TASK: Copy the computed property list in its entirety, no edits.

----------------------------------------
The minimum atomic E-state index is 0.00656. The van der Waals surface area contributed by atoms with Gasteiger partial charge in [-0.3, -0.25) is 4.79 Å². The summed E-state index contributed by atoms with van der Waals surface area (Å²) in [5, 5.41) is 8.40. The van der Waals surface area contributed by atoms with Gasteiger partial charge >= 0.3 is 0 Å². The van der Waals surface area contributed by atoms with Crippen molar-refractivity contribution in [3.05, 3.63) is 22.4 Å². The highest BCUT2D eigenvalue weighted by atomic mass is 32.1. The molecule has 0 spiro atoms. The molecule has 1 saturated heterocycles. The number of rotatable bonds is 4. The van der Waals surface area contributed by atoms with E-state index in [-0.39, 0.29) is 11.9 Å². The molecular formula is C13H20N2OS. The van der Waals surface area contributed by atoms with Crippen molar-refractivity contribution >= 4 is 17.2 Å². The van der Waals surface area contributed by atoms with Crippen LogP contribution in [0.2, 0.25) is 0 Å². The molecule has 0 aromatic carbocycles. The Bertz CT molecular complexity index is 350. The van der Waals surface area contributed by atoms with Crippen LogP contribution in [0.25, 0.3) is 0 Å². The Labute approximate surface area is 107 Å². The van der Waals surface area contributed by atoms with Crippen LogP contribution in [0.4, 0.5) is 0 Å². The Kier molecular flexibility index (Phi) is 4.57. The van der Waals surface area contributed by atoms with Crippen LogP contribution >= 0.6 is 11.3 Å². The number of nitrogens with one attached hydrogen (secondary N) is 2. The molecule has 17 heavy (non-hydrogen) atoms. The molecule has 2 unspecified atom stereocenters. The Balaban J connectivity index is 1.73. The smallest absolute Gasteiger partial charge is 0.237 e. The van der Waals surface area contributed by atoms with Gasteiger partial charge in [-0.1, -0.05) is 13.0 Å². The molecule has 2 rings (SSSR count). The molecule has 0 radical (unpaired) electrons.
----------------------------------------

The minimum atomic E-state index is 0.00656. The van der Waals surface area contributed by atoms with Gasteiger partial charge in [-0.3, -0.25) is 4.79 Å². The summed E-state index contributed by atoms with van der Waals surface area (Å²) in [5, 5.41) is 8.40. The van der Waals surface area contributed by atoms with Gasteiger partial charge >= 0.3 is 0 Å². The van der Waals surface area contributed by atoms with Crippen molar-refractivity contribution in [3.05, 3.63) is 22.4 Å². The highest BCUT2D eigenvalue weighted by atomic mass is 32.1. The molecule has 0 spiro atoms. The molecule has 1 saturated heterocycles. The number of rotatable bonds is 4. The van der Waals surface area contributed by atoms with E-state index in [-0.39, 0.29) is 11.9 Å². The molecular formula is C13H20N2OS. The van der Waals surface area contributed by atoms with Crippen molar-refractivity contribution >= 4 is 17.2 Å². The van der Waals surface area contributed by atoms with Crippen LogP contribution in [0.2, 0.25) is 0 Å². The molecule has 0 aromatic carbocycles. The Bertz CT molecular complexity index is 350. The van der Waals surface area contributed by atoms with Crippen LogP contribution in [0.25, 0.3) is 0 Å². The Labute approximate surface area is 107 Å². The van der Waals surface area contributed by atoms with Crippen LogP contribution in [0.4, 0.5) is 0 Å². The Kier molecular flexibility index (Phi) is 4.57. The van der Waals surface area contributed by atoms with Crippen LogP contribution >= 0.6 is 11.3 Å². The number of nitrogens with one attached hydrogen (secondary N) is 2. The molecule has 17 heavy (non-hydrogen) atoms. The molecule has 2 unspecified atom stereocenters. The Balaban J connectivity index is 1.73. The smallest absolute Gasteiger partial charge is 0.237 e. The van der Waals surface area contributed by atoms with Gasteiger partial charge in [-0.1, -0.05) is 13.0 Å². The molecule has 2 rings (SSSR count). The molecule has 0 radical (unpaired) electrons.